My Evangelical Friend…

I just went another short round with my radical right gun totting evangelical friend on helping those less fortunate than us.  Here are some of his words replying to a post I made on FaceBook.

The root cause of most of our deficit problems is still those that work and produce must pay for the existence of all those that do not work or produce goods and services. Few functions in the government produce a good or service worthy of a salary.

My conservative evangelical friend very very often shouts that there are just too many “free loaders” in our country who are purposely living off the government instead of going out and getting jobs. His solution seems to be to just cut them off at the ankles and if they can’t exist then it is their problem; “those people” should not be our problems. They are simply a drain on our society!  They are keeping us from thriving. Of course he also goes on to say in this quote that anyone employed by our government are also free-loaders; they just get their money from a different pot! In this blanket statement he is including our teachers, fire fighter, policemen, government agents, FBI, FDA, Justice Department, social service agencies, and thousands of other workers trying to help us accomplish a safe and meaningful life.

There are so many places in Jesus’ words that are very counter to my conservative friend’s foundations; I just fail to understand how he, and so many  supposed Christians like him, can so easily ignore those messages. Jesus clearly tells us to be our brother’s keeper and even to joyfully give them the shirt off our backs if they need it. But, my conservative friend doesn’t seem joyful about anything in his life except maybe his guns and other similar stuff.

In talking with my conservative friend and so many like him I have come to find that his core political and seemingly life driving belief is that no one should get anything that they haven’t worked for and earned.  He rants and rants about this on every opportunity. What is so strange about this is that he then goes on to state that his spiritual foundations are that Jesus died for his salvation and there is nothing he can  or even need to do to earn it.  Therefore he readily admits that spiritually he is a free-loader himself who is getting something he as absolutely not earned.

How can a person’s political beliefs be so much in contrast to his supposedly spiritual beliefs? How can a person who calls himself a Christian totally lack compassion for those less fortunate them himself? This dichotomy continues to thoroughly astound me! How can the two co-exist in one person. How can a person accept Jesus’ sacrifices and then go on to ignore his words and adamantly refuse to help those around him who are struggling for even the basics in life???

The sad thing about all of this is that my conservative friend has many other who think the same way as he does surrounding him on his weekly church visits.  They are all hunkered down talking about the evil world out there and ranting and raving about people who are getting something they didn’t earn and then they go on to say that they are getting something they absolutely did not earn themselves. Many in this category truly in a heartfelt manner question why institutional church today is getting such a bad wrap lately. They seem dumbfounded by that fact. If they would get stop and listen to themselves once in a while they would know the reason.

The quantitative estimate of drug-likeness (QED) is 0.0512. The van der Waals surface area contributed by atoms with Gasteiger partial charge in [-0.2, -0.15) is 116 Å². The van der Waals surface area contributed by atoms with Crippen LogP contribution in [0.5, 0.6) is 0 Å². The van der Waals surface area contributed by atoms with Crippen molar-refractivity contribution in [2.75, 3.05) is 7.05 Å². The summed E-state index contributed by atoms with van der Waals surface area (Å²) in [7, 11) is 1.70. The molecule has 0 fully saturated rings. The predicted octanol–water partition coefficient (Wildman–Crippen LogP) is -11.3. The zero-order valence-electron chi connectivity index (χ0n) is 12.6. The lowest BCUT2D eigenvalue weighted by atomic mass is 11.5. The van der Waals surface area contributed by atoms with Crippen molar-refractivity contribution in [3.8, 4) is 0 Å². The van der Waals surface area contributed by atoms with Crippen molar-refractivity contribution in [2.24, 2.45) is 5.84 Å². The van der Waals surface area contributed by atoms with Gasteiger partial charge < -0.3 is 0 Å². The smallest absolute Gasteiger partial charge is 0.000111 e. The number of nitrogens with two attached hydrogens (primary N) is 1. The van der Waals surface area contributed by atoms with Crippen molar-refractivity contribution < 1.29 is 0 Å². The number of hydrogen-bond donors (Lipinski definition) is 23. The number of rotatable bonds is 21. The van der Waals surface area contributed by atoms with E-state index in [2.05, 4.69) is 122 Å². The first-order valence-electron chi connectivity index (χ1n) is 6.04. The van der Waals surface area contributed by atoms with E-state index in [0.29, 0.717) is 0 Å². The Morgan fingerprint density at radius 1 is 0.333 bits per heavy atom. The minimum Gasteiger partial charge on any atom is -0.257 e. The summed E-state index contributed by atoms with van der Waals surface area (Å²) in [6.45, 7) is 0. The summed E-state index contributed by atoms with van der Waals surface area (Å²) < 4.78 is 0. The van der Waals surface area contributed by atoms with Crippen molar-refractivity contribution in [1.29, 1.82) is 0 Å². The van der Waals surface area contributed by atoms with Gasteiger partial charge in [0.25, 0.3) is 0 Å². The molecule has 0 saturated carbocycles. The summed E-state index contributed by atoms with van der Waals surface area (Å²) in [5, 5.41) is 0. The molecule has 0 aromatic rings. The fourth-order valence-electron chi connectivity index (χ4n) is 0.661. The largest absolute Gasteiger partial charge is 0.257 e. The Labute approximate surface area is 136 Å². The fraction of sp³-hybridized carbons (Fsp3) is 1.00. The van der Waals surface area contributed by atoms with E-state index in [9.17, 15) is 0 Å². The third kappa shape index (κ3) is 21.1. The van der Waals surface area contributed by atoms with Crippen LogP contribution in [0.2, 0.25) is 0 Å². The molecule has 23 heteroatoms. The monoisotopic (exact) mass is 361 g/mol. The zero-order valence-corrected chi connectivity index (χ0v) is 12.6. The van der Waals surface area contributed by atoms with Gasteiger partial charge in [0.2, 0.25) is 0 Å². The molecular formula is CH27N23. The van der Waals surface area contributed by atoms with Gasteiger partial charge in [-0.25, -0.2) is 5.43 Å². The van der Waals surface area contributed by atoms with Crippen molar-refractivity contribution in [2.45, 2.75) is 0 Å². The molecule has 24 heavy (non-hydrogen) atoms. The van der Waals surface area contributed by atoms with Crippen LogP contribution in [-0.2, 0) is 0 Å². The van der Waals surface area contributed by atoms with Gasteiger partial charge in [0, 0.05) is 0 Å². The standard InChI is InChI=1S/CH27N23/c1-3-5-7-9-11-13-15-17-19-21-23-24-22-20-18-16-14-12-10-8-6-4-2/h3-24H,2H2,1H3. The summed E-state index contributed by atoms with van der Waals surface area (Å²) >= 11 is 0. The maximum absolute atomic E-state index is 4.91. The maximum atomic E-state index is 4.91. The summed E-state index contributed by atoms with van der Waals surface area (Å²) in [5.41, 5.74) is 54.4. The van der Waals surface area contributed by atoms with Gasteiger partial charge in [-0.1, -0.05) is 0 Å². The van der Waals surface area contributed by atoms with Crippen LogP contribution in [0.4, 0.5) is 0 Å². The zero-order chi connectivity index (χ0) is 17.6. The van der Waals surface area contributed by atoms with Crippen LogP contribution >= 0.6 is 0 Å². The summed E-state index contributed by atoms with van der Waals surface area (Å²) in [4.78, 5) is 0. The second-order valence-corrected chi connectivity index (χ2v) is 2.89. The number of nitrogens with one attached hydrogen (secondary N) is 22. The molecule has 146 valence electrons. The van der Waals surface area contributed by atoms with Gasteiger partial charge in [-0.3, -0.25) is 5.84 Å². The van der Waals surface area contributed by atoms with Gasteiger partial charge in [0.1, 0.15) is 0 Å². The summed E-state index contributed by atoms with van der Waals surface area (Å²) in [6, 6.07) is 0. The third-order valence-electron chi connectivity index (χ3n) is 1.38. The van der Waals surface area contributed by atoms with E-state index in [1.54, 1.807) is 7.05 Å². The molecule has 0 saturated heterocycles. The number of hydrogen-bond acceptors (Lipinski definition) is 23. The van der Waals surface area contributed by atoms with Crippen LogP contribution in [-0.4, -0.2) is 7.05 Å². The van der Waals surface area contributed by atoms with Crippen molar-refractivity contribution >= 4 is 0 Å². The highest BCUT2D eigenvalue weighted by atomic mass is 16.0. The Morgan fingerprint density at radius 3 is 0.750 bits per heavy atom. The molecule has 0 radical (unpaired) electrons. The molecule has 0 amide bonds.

The Clubhouse Effect…..

I recently watched an interview of a Christian clergyman of twenty years.  He was having doubts about his faith.  All of us have doubts and one time or another. Even Mother Teresa was troubled by them. Having doubts is not too unusual but this particular minister’s doubts were leading him to make the leap back to an agnostic or even worse. This is sad but it is not really the purpose of this post.

During the interview the pastor noted something  I think he called the clubhouse effect. This is basically where religious beliefs take a back burner to maintaining a social life via church activities. In other words the social aspects of Christians usually trumps doctrinal beliefs. In Catholicism this is commonly called being a “cafeteria Catholic”.  But this practice is by no means limited to Catholics. Many, if not most, pick and choose what we want to believe in religious doctrine or just follow where they are led by their church leader. This practice of selected beliefs is almost always done at a very personal level.   It very seldom is discussed or exposed more publicly.

I can personally attest to the loss of a significant portion of my social life when I left a church.  Sometimes I regret having spoken up so much in doctrinal matters as to draw attention to myself. While many others in that church told me they agreed with much of what I said they did so in a very private manner so as not to jeopardize their church status.

One very interesting comment by the doubting clergyman was that  “it is a dirty little secret that hardly anyone actually reads the Bible, especially on their own.  If they did churches would be in much more dire straits than they already are.” When I went out on my own to study the New Testament, that is without having certain verses constantly pointed out to me, I found the words of Jesus to say something much different from the established church  was feeding me on a weekly basis.  If I had relegated the Bible to its reserved place on my bookshelf as so many do I would likely still be a member of that church. Sometimes, but not often, I regret my decision to see what Jesus was really talking about…